Since European arrival in North America, old-growth riparian areas have been significantly reduced. Forest practices, agricultural activities, mining, residential, urban and industrial development have each had an impact on the health and production of riparian areas and in-stream fish habitat. Historical logging practices, for instance, has simplified complex habitats, altered riparian vegetation and disrupted the natural processes that sustain aquatic and terrestrial ecosystems. Growing public concern over the degradation and loss of old-growth riparian and in-stream fish habitat prompted legislative protection in British Columbia in the 1990s and increased efforts to restore degraded habitats. Habitat restoration is at the foundation of many land management strategies and endangered species recovery initiatives.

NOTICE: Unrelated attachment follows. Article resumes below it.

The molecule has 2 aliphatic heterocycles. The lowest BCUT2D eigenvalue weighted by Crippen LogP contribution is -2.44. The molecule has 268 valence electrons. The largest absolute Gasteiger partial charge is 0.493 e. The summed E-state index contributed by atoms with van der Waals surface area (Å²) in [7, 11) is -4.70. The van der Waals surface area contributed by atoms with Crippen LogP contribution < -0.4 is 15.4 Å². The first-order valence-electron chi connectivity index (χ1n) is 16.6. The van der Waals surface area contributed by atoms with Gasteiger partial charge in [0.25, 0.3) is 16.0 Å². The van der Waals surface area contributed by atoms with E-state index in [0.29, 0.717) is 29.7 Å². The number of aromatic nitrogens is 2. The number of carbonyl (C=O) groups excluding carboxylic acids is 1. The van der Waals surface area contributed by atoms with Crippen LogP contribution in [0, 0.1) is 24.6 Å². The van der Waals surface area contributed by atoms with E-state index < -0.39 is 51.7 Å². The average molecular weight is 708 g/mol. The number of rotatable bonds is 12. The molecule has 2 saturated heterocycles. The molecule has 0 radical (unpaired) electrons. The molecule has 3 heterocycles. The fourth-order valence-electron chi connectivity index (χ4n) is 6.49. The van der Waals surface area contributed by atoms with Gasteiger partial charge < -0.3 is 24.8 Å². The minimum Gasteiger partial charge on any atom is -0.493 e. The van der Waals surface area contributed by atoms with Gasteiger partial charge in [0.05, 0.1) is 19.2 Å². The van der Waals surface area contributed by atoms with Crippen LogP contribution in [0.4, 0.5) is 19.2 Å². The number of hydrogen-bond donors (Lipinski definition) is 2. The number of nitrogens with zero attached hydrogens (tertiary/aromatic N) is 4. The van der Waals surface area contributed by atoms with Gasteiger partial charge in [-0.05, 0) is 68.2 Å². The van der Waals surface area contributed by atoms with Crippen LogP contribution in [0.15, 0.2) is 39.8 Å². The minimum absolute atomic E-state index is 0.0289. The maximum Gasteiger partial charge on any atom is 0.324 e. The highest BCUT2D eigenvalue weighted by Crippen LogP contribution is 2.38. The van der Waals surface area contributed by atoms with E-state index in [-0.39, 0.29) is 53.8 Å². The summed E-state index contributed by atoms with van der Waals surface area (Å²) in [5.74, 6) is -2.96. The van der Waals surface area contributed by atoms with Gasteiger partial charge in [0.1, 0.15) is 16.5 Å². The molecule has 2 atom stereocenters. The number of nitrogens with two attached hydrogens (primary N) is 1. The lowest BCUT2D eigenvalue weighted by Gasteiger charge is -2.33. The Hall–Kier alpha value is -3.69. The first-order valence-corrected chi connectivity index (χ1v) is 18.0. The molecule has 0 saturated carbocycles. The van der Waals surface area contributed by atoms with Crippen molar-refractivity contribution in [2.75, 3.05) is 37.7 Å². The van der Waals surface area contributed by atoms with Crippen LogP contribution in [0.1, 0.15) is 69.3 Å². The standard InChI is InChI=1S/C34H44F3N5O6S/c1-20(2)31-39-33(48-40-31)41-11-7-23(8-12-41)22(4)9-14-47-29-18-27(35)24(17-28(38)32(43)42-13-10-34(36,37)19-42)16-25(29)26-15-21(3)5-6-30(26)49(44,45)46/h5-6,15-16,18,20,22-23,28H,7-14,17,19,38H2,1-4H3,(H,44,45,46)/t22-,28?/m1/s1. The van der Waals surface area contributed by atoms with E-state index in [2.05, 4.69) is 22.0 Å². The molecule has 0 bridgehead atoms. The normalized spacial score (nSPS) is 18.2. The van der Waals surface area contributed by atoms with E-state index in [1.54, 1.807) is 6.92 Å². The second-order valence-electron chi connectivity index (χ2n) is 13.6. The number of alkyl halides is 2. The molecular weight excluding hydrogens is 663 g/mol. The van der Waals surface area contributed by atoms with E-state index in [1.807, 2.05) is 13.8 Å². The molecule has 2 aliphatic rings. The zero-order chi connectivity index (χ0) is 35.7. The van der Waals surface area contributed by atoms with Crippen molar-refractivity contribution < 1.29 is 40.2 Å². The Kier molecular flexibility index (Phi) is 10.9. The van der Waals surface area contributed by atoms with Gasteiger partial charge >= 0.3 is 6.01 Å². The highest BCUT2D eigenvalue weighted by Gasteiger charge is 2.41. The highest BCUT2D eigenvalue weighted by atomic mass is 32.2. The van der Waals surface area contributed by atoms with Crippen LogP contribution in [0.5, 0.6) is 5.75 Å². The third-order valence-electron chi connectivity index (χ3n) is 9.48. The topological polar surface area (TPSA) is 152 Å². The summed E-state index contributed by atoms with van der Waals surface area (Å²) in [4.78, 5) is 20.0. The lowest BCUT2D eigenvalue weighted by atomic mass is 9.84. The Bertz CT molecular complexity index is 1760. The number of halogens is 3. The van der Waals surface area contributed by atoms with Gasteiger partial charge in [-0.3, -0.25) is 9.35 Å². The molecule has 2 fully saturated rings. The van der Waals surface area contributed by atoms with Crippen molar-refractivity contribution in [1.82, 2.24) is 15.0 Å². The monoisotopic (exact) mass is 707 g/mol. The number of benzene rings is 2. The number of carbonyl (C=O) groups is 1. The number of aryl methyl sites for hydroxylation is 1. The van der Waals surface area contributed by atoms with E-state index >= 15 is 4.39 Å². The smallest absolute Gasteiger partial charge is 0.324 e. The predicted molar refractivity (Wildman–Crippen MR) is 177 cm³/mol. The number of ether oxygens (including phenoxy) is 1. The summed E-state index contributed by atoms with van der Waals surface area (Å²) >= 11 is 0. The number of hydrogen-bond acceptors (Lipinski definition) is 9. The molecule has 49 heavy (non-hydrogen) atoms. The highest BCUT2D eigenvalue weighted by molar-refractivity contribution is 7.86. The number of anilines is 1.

Ecological restoration is the process of assisting the recovery of an ecosystem that has been degraded, damaged, or destroyed. Restoration techniques modify riparian areas with intent of improving the aquatic and terrestrial habitat conditions. Restoration is not intended to return a system to a pre-altered state or fixed condition but to help restore the structure, function, and ecological processes of a system.
Ecological integrity is the foundation of restoration science. Ecological integrity refers to the health of system. It has been defined as the capacity of an ecological system to support and sustain a community of organisms that has species composition, abundance, diversity, and functional organization. The concept of ecological integrity guides management and planning as it is the over-arching goal of ecological restoration.